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Towards a more equal society?Poverty, inequality and policy since 1997$
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John Hills, Tom Sefton, and Kitty Stewart

Print publication date: 2009

Print ISBN-13: 9781847422026

Published to Policy Press Scholarship Online: March 2012

DOI: 10.1332/policypress/9781847422026.001.0001

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PRINTED FROM POLICY PRESS SCHOLARSHIP ONLINE (www.policypress.universitypressscholarship.com). (c) Copyright Policy Press, 2020. All Rights Reserved. An individual user may print out a PDF of a single chapter of a monograph in PPSO for personal use.date: 05 April 2020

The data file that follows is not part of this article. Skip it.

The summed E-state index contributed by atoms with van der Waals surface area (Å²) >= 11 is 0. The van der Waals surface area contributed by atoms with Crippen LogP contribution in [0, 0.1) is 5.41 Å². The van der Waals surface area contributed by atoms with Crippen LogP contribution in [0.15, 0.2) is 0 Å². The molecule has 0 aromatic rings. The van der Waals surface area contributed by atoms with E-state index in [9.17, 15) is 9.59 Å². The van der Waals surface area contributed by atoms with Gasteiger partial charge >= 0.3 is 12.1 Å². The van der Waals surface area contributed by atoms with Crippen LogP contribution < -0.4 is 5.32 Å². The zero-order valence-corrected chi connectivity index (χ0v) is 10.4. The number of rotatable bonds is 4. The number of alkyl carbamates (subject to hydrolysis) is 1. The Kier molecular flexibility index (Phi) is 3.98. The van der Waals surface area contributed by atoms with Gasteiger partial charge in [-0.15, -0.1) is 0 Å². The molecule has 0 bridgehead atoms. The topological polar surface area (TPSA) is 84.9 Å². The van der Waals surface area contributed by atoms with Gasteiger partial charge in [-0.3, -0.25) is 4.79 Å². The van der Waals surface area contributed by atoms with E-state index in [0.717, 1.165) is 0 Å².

Poverty, inequality and redistribution

Poverty, inequality and redistribution

(p.21) TWO Poverty, inequality and redistribution
Towards a more equal society?

Sefton Tom

Hills John

Sutherland Holly

Policy Press

This chapter sets the scene for the rest of the book by examining the evidence on income poverty and income inequality. The assessment includes the results of micro-simulation, which allows one to separate the effects of tax-benefit policy from the effects of demographic and labour-market changes, addressing the tricky question of the counterfactual: what would have happened in the absence of policy changes? The chapter also looks at the distributional impact of public expenditure on benefits in kind such as health and education. Inequality measures generally exclude benefits in kind, but as public spending tends to be higher on poorer households, increases in spending can make a significant difference to the state's overall redistributive impact.

Keywords:   income poverty, income inequality, micro-simulation, tax-benefit policy, labour market, public expenditure

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